ASU professor helps make app to educate women on signs of domestic violence

Collaborating with professors around the country, an ASU professor created an app that helps women in abusive relationships make plans to leave abusers

One in three women will experience physical violence by an intimate partner within their lifetimes, according to the National Coalition Against Domestic Violence

The increasing rate of domestic violence sparked Jill Messing, an associate professor of social work at ASU, to collaborate with other experts across the U.S. to create myPlan, an app to help educate women about healthy relationships, identify red flags and debunk common myths surrounding domestic violence. 

Ten years ago, Messing met with Nancy Glass of Johns Hopkins University and Karen B. Eden of Oregon Health and Science University to begin researching and developing an app with decision aides which, in this case, are quizzes designed to help victims of domestic violence get out of abusive relationships. 

"(Decisions aides) are used often in the health literature, and there's a lot of evidence that they're really effective at helping people make difficult decisions," Messing said. "Women who are in abusive relationships are often making very difficult decisions, but they don't really have anything to help them do that."

A section of the app labeled "Red Flags" list of series of yes or no questions like, "Does your partner/ex make you feel guilty for doing things you like?" and, "Are you afraid of making your partner angry?" At the end of this series of questions, the app will tell the user whether or not their relationship is healthy.

The app can only be accessed with a passcode, securing the information from a possible abuser.

Domestic violence statistics gathered from the National Coalition Against Domestic Violence.

"It was really hard because I didn't really know how I was supposed to be treated," said Jenny McCluskey, a junior studying kinesiology who went through an unhealthy, mentally abusive 10-month relationship. "After breaking up, it was more of me realizing, 'Oh, I was ridden with anxiety and stress.'"

One of the myths the app seeks to dispel is the idea that domestic abuse is only physical. It is about power and having control over your significant other.

A year after a 2014 investigation by the Department of Education to determine whether 88 universities, including ASU, had mishandled sexual assault cases, ASU PD created its Special Victims Unit to investigate cases of domestic violence and sexual assault.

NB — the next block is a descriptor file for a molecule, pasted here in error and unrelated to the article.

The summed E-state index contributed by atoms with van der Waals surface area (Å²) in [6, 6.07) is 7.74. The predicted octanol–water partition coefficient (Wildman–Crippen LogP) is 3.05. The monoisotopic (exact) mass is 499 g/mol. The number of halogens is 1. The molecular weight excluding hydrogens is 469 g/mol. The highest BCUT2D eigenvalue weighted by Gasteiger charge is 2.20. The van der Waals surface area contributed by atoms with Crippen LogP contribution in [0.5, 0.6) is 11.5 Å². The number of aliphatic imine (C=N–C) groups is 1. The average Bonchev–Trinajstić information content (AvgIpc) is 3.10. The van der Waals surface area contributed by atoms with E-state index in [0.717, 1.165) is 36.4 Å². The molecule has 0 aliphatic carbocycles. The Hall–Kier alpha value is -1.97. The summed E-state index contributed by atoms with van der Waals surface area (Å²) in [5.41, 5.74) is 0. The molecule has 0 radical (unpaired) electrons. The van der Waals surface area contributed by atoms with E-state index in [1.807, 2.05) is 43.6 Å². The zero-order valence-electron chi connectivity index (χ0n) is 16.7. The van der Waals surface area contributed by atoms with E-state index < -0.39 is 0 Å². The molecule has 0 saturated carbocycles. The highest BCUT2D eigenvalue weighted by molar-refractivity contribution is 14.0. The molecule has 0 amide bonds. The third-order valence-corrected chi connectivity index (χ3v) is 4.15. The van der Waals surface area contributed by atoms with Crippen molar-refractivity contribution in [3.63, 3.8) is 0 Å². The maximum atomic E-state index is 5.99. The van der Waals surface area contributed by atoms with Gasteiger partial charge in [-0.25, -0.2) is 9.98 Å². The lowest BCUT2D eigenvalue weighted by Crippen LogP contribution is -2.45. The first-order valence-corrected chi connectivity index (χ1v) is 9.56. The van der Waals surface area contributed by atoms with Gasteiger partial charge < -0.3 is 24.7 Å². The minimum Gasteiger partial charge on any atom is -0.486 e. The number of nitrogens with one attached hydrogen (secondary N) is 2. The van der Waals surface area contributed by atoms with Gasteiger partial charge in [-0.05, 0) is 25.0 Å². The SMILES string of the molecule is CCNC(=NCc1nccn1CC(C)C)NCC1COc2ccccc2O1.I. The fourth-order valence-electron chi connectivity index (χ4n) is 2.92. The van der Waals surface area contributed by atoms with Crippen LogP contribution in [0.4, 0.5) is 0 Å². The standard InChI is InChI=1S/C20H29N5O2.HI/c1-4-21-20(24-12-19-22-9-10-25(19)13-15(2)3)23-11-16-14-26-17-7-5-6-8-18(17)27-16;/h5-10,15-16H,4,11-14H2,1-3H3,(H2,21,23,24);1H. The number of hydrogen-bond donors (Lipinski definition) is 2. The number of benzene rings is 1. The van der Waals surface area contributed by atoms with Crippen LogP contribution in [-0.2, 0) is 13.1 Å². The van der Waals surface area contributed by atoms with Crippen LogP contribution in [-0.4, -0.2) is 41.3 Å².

"It's happening on campus. We know that it's happening," Lynn Spillers, a victim advocate at ASU PD SVU, said. "I am a confidential resource, so just like ASU counseling and ASU health services, students can come to me and they can disclose abuse, and then I can give them reporting options."

Only 25 percent of domestic violence incidents are reported to the police. Common patterns for unreported events of domestic and sexual assault are due to the victims' fear of "victim blaming," unsatisfactory law enforcement response or a mindset that the assault is not a crime because of the culture the victim grew up in, Spillers said.

Victim blaming, as defined by US Legal, is "a devaluing act where the victim of a crime, an accident or any type of abusive maltreatment is held as wholly or partially responsible for the wrongful conduct committed against them." myPlan's "Myths" section helps to dispel some of the ideas about victim blaming surrounding domestic and sexual assault, and encourage victims to speak up to authorities about their experiences. 

Launched earlier this year, myPlan currently has 3,430 downloads on iOS and Android devices. In January, myPlan expects to launch a campaign to release dissemination materials at ASU to increase the number of people with access to resources they can use to educate themselves on domestic violence and healthy relationships, Messing said.

"Everybody knows someone – if they haven't experienced it themselves – that they know somebody who's experienced domestic violence," Messing said. "Even if somebody isn't experiencing it themselves, that they can recognize it in their friends and they know what to do."

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